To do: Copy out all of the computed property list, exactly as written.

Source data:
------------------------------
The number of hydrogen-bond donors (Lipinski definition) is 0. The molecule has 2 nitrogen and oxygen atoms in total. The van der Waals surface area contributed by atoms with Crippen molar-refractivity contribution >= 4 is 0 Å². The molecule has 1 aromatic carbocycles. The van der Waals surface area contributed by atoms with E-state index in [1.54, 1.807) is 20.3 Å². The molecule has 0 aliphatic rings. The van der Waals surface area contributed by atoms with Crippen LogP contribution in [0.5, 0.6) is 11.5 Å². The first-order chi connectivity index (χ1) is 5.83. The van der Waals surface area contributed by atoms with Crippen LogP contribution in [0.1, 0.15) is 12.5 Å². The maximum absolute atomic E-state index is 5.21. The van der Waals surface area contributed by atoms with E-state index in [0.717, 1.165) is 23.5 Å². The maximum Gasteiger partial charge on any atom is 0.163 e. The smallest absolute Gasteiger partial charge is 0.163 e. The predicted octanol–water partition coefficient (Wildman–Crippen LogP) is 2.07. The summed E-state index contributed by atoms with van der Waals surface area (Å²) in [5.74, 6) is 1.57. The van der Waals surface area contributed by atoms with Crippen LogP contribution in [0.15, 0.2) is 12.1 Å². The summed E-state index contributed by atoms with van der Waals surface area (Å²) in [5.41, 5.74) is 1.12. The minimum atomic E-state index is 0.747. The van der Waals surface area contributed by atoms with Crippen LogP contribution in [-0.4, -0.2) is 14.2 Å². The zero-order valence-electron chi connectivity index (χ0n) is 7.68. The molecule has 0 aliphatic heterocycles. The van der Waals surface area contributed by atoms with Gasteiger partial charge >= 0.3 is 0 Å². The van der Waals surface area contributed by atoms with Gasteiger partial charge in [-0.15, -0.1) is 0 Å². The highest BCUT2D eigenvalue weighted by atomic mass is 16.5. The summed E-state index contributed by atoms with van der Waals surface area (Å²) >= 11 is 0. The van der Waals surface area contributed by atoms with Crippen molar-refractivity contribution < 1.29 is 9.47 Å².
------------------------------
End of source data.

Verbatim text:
The number of hydrogen-bond donors (Lipinski definition) is 0. The molecule has 2 nitrogen and oxygen atoms in total. The van der Waals surface area contributed by atoms with Crippen molar-refractivity contribution >= 4 is 0 Å². The molecule has 1 aromatic carbocycles. The van der Waals surface area contributed by atoms with E-state index in [1.54, 1.807) is 20.3 Å². The molecule has 0 aliphatic rings. The van der Waals surface area contributed by atoms with Crippen LogP contribution in [0.5, 0.6) is 11.5 Å². The first-order chi connectivity index (χ1) is 5.83. The van der Waals surface area contributed by atoms with Crippen LogP contribution in [0.1, 0.15) is 12.5 Å². The maximum absolute atomic E-state index is 5.21. The van der Waals surface area contributed by atoms with E-state index in [0.717, 1.165) is 23.5 Å². The maximum Gasteiger partial charge on any atom is 0.163 e. The smallest absolute Gasteiger partial charge is 0.163 e. The predicted octanol–water partition coefficient (Wildman–Crippen LogP) is 2.07. The summed E-state index contributed by atoms with van der Waals surface area (Å²) in [5.74, 6) is 1.57. The van der Waals surface area contributed by atoms with Crippen LogP contribution in [0.15, 0.2) is 12.1 Å². The summed E-state index contributed by atoms with van der Waals surface area (Å²) in [5.41, 5.74) is 1.12. The minimum atomic E-state index is 0.747. The van der Waals surface area contributed by atoms with Crippen LogP contribution in [-0.4, -0.2) is 14.2 Å². The zero-order valence-electron chi connectivity index (χ0n) is 7.68. The molecule has 0 aliphatic heterocycles. The van der Waals surface area contributed by atoms with Gasteiger partial charge >= 0.3 is 0 Å². The van der Waals surface area contributed by atoms with Gasteiger partial charge in [-0.15, -0.1) is 0 Å². The highest BCUT2D eigenvalue weighted by atomic mass is 16.5. The summed E-state index contributed by atoms with van der Waals surface area (Å²) >= 11 is 0. The van der Waals surface area contributed by atoms with Crippen molar-refractivity contribution < 1.29 is 9.47 Å².